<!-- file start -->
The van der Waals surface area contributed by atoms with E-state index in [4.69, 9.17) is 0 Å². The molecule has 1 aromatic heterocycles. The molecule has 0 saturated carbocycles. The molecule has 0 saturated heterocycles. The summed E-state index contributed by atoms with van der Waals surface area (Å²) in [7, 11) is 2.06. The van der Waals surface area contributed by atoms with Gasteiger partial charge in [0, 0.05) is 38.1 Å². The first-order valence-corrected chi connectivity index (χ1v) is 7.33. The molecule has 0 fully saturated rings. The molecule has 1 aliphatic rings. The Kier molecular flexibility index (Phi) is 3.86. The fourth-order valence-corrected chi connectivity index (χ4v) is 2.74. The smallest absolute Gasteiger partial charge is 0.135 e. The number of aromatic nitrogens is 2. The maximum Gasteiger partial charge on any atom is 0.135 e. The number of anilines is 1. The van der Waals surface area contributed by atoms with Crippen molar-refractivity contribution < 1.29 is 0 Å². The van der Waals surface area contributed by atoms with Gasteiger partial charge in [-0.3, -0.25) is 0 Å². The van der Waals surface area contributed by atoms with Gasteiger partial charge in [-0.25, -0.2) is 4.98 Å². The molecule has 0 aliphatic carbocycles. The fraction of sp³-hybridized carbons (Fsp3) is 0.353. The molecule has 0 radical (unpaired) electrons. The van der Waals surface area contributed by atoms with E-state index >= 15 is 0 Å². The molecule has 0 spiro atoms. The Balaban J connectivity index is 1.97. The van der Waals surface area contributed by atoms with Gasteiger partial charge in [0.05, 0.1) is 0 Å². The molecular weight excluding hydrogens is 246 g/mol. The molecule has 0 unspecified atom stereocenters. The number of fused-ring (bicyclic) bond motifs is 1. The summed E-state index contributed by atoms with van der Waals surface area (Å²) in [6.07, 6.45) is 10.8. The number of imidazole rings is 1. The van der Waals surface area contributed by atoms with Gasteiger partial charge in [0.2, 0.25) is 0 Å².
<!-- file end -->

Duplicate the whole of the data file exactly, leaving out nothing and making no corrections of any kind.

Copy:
The van der Waals surface area contributed by atoms with E-state index in [4.69, 9.17) is 0 Å². The molecule has 1 aromatic heterocycles. The molecule has 0 saturated carbocycles. The molecule has 0 saturated heterocycles. The summed E-state index contributed by atoms with van der Waals surface area (Å²) in [7, 11) is 2.06. The van der Waals surface area contributed by atoms with Gasteiger partial charge in [0, 0.05) is 38.1 Å². The first-order valence-corrected chi connectivity index (χ1v) is 7.33. The molecule has 0 fully saturated rings. The molecule has 1 aliphatic rings. The Kier molecular flexibility index (Phi) is 3.86. The fourth-order valence-corrected chi connectivity index (χ4v) is 2.74. The smallest absolute Gasteiger partial charge is 0.135 e. The number of aromatic nitrogens is 2. The maximum Gasteiger partial charge on any atom is 0.135 e. The number of anilines is 1. The van der Waals surface area contributed by atoms with Crippen molar-refractivity contribution < 1.29 is 0 Å². The van der Waals surface area contributed by atoms with Gasteiger partial charge in [-0.3, -0.25) is 0 Å². The van der Waals surface area contributed by atoms with Gasteiger partial charge in [-0.25, -0.2) is 4.98 Å². The molecule has 0 aliphatic carbocycles. The fraction of sp³-hybridized carbons (Fsp3) is 0.353. The molecule has 0 radical (unpaired) electrons. The van der Waals surface area contributed by atoms with E-state index >= 15 is 0 Å². The molecule has 0 spiro atoms. The Balaban J connectivity index is 1.97. The van der Waals surface area contributed by atoms with Gasteiger partial charge in [0.05, 0.1) is 0 Å². The molecular weight excluding hydrogens is 246 g/mol. The molecule has 0 unspecified atom stereocenters. The number of fused-ring (bicyclic) bond motifs is 1. The summed E-state index contributed by atoms with van der Waals surface area (Å²) in [6.07, 6.45) is 10.8. The number of imidazole rings is 1. The van der Waals surface area contributed by atoms with Gasteiger partial charge in [0.2, 0.25) is 0 Å².